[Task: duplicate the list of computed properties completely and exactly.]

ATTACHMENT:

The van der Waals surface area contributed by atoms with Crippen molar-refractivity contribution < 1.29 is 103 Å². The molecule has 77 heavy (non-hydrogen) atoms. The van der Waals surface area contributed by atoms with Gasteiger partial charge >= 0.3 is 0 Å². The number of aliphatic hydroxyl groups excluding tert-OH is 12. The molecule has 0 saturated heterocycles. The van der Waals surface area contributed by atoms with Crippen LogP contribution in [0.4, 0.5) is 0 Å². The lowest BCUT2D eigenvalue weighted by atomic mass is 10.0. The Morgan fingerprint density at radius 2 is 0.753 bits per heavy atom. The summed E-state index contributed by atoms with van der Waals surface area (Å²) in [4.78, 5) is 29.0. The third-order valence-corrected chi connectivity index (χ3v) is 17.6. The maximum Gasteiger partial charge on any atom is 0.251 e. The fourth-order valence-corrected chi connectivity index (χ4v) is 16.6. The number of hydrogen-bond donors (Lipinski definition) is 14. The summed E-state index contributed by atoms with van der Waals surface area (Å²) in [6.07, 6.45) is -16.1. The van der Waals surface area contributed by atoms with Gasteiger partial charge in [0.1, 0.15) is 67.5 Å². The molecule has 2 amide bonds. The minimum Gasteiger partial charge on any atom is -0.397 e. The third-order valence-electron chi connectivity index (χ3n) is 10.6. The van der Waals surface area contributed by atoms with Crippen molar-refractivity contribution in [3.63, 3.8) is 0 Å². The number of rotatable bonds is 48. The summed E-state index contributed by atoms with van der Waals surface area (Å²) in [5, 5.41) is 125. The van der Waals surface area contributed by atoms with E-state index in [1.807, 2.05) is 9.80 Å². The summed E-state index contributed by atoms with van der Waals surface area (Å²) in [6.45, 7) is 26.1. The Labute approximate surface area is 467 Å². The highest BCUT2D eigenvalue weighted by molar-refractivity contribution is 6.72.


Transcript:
The van der Waals surface area contributed by atoms with Crippen molar-refractivity contribution < 1.29 is 103 Å². The molecule has 77 heavy (non-hydrogen) atoms. The van der Waals surface area contributed by atoms with Gasteiger partial charge >= 0.3 is 0 Å². The number of aliphatic hydroxyl groups excluding tert-OH is 12. The molecule has 0 saturated heterocycles. The van der Waals surface area contributed by atoms with Crippen LogP contribution in [0.4, 0.5) is 0 Å². The lowest BCUT2D eigenvalue weighted by atomic mass is 10.0. The Morgan fingerprint density at radius 2 is 0.753 bits per heavy atom. The summed E-state index contributed by atoms with van der Waals surface area (Å²) in [4.78, 5) is 29.0. The third-order valence-corrected chi connectivity index (χ3v) is 17.6. The maximum Gasteiger partial charge on any atom is 0.251 e. The fourth-order valence-corrected chi connectivity index (χ4v) is 16.6. The number of hydrogen-bond donors (Lipinski definition) is 14. The summed E-state index contributed by atoms with van der Waals surface area (Å²) in [6.07, 6.45) is -16.1. The van der Waals surface area contributed by atoms with Gasteiger partial charge in [0.1, 0.15) is 67.5 Å². The molecule has 2 amide bonds. The minimum Gasteiger partial charge on any atom is -0.397 e. The third-order valence-electron chi connectivity index (χ3n) is 10.6. The van der Waals surface area contributed by atoms with Crippen molar-refractivity contribution in [3.63, 3.8) is 0 Å². The number of rotatable bonds is 48. The summed E-state index contributed by atoms with van der Waals surface area (Å²) in [5, 5.41) is 125. The van der Waals surface area contributed by atoms with E-state index in [1.807, 2.05) is 9.80 Å². The summed E-state index contributed by atoms with van der Waals surface area (Å²) in [6.45, 7) is 26.1. The Labute approximate surface area is 467 Å². The highest BCUT2D eigenvalue weighted by molar-refractivity contribution is 6.72.